Recounting Charles Salvatore’s trip
By Kyle LoJacono
When Charles Salvatore set out on his trip across America April 20 he knew it would be tough, but not as hard as it turned out.
The Zephyrhills resident completed about 1,400 of his 5,600-mile journey from the city to Sterling, Ala. Even though he came up short, Salvatore is still the first person to go as far on a 50cc motor scooter, according to the Guinness Book of World Records.
Salvatore, 24, planned the trip to raise money and awareness for the American Liver Foundation’s Southeast Regional Division. During the weeks leading up to the trip he raised enough money to pay for his journey and donate $2,313 to the foundation, according to the division’s vice president Katherine Cline.
Salvatore recorded his trip, which can be viewed on www.youtube.com by searching for Charles Salvatore Alaska trip.
The Laker recently talked with Salvatore about his adventure, which he called “One Man’s Journey,” and his plans to continue supporting the foundation.
Q: What was it like to hit the road for the trip?
A: It was crazy. The first day was very exciting, but it rained a lot from Gainesville to Tallahassee. It was so cold that day I could see my breath.
Q: What was the worst part of the trip?
A: The sitting. My tailbone was bruised by the time I reached Houston.
Q: How frustrating were the delays you had?
A: I got pulled over three times in Florida and five times overall and that slowed me down a lot. Most of the time I had to maintain 40 mph by the signs, but the wind and rain and slowed me down to about 23 mph and the cops thought it was too dangerous for me to be on the highways.
Q: Did you think of turning back sooner?
A: I actually broke down in Alabama because I was way behind schedule and needed to go another 200 miles to reach New Orleans. I didn’t think I’d make it, but my fiancée (Billy-Jeen Gutierrez) talked to me about why I’m doing the trip and that got me back mentally. We took some stuff off my bike so I could go faster and I got to New Orleans in five hours.
Q: Will you continue to support the foundation?
A: I’m hoping to get something together with Zephyrhills High School where the grade-level that donates the most money to the foundation each quarter gets a big trophy. I’m talking like 6-foot. I’ve got some other fundraising plans.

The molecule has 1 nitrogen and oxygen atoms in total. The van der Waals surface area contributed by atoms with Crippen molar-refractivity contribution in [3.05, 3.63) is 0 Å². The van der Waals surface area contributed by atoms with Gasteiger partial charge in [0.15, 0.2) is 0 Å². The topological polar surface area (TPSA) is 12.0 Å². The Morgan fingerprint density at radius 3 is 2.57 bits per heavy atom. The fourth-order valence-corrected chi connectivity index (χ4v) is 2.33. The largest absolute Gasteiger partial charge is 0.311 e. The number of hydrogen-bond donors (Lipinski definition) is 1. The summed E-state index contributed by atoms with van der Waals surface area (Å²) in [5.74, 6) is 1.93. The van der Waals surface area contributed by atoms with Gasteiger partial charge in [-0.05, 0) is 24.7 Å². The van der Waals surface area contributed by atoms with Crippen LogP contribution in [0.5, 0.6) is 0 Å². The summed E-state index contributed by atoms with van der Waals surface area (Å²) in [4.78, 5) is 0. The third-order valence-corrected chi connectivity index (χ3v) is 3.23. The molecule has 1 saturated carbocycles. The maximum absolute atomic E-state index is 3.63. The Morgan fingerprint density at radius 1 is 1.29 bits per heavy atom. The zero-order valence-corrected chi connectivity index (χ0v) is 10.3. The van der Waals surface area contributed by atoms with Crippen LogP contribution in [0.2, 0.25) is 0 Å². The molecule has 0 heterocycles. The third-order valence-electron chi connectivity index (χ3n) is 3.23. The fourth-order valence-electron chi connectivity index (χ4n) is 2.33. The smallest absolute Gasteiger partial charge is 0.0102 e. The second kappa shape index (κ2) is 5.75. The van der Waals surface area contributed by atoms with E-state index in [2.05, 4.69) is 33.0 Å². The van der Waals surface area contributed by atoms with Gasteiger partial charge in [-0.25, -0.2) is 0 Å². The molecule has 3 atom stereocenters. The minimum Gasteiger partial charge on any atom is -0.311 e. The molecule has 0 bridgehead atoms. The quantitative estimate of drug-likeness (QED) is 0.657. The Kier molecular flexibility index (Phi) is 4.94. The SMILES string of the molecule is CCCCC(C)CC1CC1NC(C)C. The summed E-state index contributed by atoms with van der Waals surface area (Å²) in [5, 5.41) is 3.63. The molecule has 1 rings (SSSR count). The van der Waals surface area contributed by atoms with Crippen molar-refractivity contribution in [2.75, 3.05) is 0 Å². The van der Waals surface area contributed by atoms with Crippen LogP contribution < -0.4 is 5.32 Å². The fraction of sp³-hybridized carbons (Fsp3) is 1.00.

Q: I understand you named the scooter Louisiana, why and how did it hold up?
A: It was such a relief to get to Louisiana that I had to name my bike after the state. It was so good to me. I’m pretty big (about 300 pounds), so it had a lot of weight to carry…I don’t have it right now because it’s stuck in Moore, Okla. at a motorcycle shop and they said it would cost $800 to ship it here. I want to get it back to auction off to raise money for the foundation.
Q: You had a close call in Oklahoma didn’t you?
A: I was on the side of the road with no (shoulder), so I was really close to the road. A double semitruck hit me in the side. I was only going 25 mph because I was going up a hill. I wasn’t hurt, but I was mentally messed up. People said it would happen, but I didn’t think it would. Then I talked with the people at the foundation and they thought it wasn’t worth my life so we called it off.
Q: Going so far must still make you proud though, right?
A: No one’s ever done it before. People with the Guinness records wanted me to go at least 3,000 miles and I went 1,600 miles because I had to take some back roads when cops thought it was too dangerous on the highway, but it was only 1,400 on the main roads. I have witnesses and I recorded it all, but I don’t know if they will accept that as a record or not.
Q: Would you do anything like this again?
A: I would never do it on something as small as a scooter. There were huge storms a lot of the time. There was a tornado the last day I was in Texas. It was super super windy and that slowed me down and I’d want something a little bigger.
Q: How has the experience changed you?
A: I’ve changed a lot from the trip. It makes me appreciate the land and Mother Nature. I didn’t expect the wind and rain to slow me so much, but I know it is powerful now. I grew as a person and it made me see what’s important and it helped lead me to my new career choice.
Q: And what is that?
A: I’m switching from going to school to be a chef to military service. I always wanted to go into the military and I want to join the Navy. I love the water and I wanted to be a marine biologist growing up, but I was just bad in school.
Q: You were going to the Art Institute of Tampa, so are you leaving it?
A: Yes. I like being a chef, but I decided why do something I like when I could do something I love.
—To donate to the American Liver Foundation, visit www.liverfoundation.org and click on the “donate” link on the upper left side of the screen.